5 min read ⌚
We have all thought about death and what we would leave behind us at least once in our lives.
Numerous schools organize an array of “last lectures” in which they request that teachers envision that they are about to pass away and to think of what they would like to pass on before they go.
Who Should Read “The Last Lecture”? And Why?
On Sept. 18, 2007, Carnegie Mellon professor Randy Pausch, who had terminal pancreatic cancer, conveyed his “last lecture.”
Pausch spent the time offering his gratitude for all the blessings he has had, as opposed to concentrating on his loathsome tragedy.
Pausch condensed his life philosophy in that 60-minute lecture and discussed the significance of aspiration, diligent work, and persistence. Pausch’s primary goal was to leave some heritage for his kids.
His book, coauthored with Jeffrey Zaslow, develops further the topics he talked about in the lecture, named “Really Achieving Your Childhood Dreams.” Pausch’s words, both through the taped presentation and the book, spread worldwide.
About Randy Pausch & Jeffrey Zaslow
Randy Pausch was an educator of computer science at Carnegie Mellon University. He died on July 25, 2008, after delivering his “final lecture.”
Jeffrey Zaslow is a columnist for the Wall Street Journal and was one of the attendees at Pausch’s last lecture.
Listening to his words, he got inspired to write his story that later on brought him international success.
“The Last Lecture Summary”
The ultimate irony was that Randy Pausch, who was dying of pancreatic cancer, took part in such a series under the name “Journeys.”
Conﬂicting feelings tormented Pausch as he arranged the address. Being a family man, Pausch had little valuable time left with his friends and family. Jai, his wife, was vexed that the address concurred with her 41st birthday – the last one they had together.
Notwithstanding his wife’s insistence, Pausch felt that his speech could serve as a heritage for his kids. He needed them to get to know him and what he cared about.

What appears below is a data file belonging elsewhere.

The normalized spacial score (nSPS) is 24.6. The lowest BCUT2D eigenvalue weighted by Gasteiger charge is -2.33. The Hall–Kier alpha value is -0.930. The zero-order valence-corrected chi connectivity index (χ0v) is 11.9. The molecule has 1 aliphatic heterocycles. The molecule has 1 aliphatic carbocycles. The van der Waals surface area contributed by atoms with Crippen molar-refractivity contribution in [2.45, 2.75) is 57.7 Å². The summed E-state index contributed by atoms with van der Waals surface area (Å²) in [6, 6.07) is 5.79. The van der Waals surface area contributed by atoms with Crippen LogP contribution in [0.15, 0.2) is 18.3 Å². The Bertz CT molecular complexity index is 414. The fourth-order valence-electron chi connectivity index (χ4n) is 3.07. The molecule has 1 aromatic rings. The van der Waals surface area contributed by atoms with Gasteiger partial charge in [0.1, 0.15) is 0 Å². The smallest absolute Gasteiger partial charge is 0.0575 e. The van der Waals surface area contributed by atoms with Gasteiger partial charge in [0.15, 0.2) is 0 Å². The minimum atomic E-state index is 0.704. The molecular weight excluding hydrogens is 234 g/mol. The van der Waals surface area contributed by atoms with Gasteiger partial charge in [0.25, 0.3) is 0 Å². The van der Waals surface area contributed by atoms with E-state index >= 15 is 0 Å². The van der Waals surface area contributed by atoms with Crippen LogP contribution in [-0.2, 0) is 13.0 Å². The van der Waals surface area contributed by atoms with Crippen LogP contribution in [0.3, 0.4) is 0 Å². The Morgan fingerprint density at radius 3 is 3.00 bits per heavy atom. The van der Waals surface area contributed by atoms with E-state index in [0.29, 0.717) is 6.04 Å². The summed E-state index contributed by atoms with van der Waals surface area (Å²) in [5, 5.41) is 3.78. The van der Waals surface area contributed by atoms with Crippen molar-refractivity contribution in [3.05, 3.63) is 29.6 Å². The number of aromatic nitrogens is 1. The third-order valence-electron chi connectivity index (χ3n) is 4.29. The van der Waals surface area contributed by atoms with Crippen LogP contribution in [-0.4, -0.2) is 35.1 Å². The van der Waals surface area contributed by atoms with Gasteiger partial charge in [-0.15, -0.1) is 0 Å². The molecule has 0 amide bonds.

So, succeeding in getting Jai’s blessing, Pausch arranged the lecture.
The talk concentrated on creating a significant life and the importance of one’s dreams. On Sept. 18, 2007, Pausch, 46, held his lecture in front of 400 people, including his better half.
Pausch opened by citing his dad as saying, “If there is an elephant in the room, introduce it!”, and along these lines got clear about his illness and his looming demise.
After telling who he was and talked about his family and childhood, he moved on to presenting the list of his six childhood dreams. They were as it follows:
- Being in zero gravity
- Playing in the NFL.
- Authoring an article in the World Book encyclopedia
- Being Captain Kirk
- Winning stuffed animals
- Being a Disney Imagineer
All of them had come true.
Pausch experienced weightlessness in 2001 when a gathering of his students presented a proposition to NASA for a virtual reality venture aboard the organization’s zero-gravity plane.
Despite the fact that he cherished football, Pausch never played a pro match, yet received useful lessons from his mentor.
Since his family underlined learning and mindfulness, Pausch adored exploring the encyclopedia.
He always imagined himself as a contributor. He got that possibility quite a while back when World Book’s editors asked him to compose a passage on virtual reality.
Furthermore, one of Pausch’s adolescence icons was Captain Kirk, the commander of Star Trek ﬁlm and tv-series.
Pausch appreciated Kirk’s authority and managerial abilities, including how he was able to establish a sole vision for the team.